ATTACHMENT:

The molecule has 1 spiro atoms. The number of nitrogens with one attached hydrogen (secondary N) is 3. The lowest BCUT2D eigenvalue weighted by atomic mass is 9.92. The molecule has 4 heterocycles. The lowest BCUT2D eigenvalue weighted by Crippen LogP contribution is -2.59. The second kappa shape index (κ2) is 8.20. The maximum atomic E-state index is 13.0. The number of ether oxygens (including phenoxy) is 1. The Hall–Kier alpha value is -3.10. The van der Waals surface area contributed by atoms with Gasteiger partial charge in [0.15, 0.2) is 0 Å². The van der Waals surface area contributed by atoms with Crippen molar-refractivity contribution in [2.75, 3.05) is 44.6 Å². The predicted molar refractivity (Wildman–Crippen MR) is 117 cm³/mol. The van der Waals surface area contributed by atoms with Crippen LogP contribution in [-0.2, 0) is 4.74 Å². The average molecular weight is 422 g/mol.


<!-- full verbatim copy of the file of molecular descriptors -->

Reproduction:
The molecule has 1 spiro atoms. The number of nitrogens with one attached hydrogen (secondary N) is 3. The lowest BCUT2D eigenvalue weighted by atomic mass is 9.92. The molecule has 4 heterocycles. The lowest BCUT2D eigenvalue weighted by Crippen LogP contribution is -2.59. The second kappa shape index (κ2) is 8.20. The maximum atomic E-state index is 13.0. The number of ether oxygens (including phenoxy) is 1. The Hall–Kier alpha value is -3.10. The van der Waals surface area contributed by atoms with Gasteiger partial charge in [0.15, 0.2) is 0 Å². The van der Waals surface area contributed by atoms with Crippen molar-refractivity contribution in [2.75, 3.05) is 44.6 Å². The predicted molar refractivity (Wildman–Crippen MR) is 117 cm³/mol. The van der Waals surface area contributed by atoms with Crippen LogP contribution in [-0.2, 0) is 4.74 Å². The average molecular weight is 422 g/mol.